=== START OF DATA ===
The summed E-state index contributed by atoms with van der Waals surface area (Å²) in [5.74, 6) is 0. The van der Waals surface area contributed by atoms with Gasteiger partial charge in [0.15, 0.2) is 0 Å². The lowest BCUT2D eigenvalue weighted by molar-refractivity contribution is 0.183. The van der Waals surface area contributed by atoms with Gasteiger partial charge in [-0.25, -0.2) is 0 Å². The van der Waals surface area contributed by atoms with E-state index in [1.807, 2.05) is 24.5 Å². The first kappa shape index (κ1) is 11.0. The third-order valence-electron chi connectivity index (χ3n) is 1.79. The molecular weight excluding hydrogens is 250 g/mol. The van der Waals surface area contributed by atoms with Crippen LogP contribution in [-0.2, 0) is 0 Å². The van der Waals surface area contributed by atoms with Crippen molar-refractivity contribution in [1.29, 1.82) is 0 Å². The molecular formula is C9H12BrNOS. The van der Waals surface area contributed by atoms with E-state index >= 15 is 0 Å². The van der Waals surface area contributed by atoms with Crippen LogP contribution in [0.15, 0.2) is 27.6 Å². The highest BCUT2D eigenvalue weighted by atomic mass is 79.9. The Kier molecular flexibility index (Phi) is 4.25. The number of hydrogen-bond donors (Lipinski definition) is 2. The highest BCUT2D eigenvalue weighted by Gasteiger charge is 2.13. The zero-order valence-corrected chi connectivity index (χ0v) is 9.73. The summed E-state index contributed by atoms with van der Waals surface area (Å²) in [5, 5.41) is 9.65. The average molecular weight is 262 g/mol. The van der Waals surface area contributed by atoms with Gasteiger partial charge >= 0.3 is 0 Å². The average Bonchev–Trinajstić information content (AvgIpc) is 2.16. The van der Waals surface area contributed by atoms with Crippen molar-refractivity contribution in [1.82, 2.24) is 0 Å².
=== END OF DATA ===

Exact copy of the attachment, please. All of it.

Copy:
The summed E-state index contributed by atoms with van der Waals surface area (Å²) in [5.74, 6) is 0. The van der Waals surface area contributed by atoms with Gasteiger partial charge in [0.15, 0.2) is 0 Å². The lowest BCUT2D eigenvalue weighted by molar-refractivity contribution is 0.183. The van der Waals surface area contributed by atoms with Gasteiger partial charge in [-0.25, -0.2) is 0 Å². The van der Waals surface area contributed by atoms with E-state index in [1.807, 2.05) is 24.5 Å². The first kappa shape index (κ1) is 11.0. The third-order valence-electron chi connectivity index (χ3n) is 1.79. The molecular weight excluding hydrogens is 250 g/mol. The van der Waals surface area contributed by atoms with Crippen LogP contribution in [-0.2, 0) is 0 Å². The van der Waals surface area contributed by atoms with Crippen molar-refractivity contribution in [1.29, 1.82) is 0 Å². The molecular formula is C9H12BrNOS. The van der Waals surface area contributed by atoms with E-state index >= 15 is 0 Å². The van der Waals surface area contributed by atoms with Crippen LogP contribution in [0.15, 0.2) is 27.6 Å². The highest BCUT2D eigenvalue weighted by atomic mass is 79.9. The Kier molecular flexibility index (Phi) is 4.25. The number of hydrogen-bond donors (Lipinski definition) is 2. The highest BCUT2D eigenvalue weighted by Gasteiger charge is 2.13. The zero-order valence-corrected chi connectivity index (χ0v) is 9.73. The summed E-state index contributed by atoms with van der Waals surface area (Å²) in [5, 5.41) is 9.65. The average molecular weight is 262 g/mol. The van der Waals surface area contributed by atoms with Gasteiger partial charge >= 0.3 is 0 Å². The average Bonchev–Trinajstić information content (AvgIpc) is 2.16. The van der Waals surface area contributed by atoms with Crippen molar-refractivity contribution in [1.82, 2.24) is 0 Å².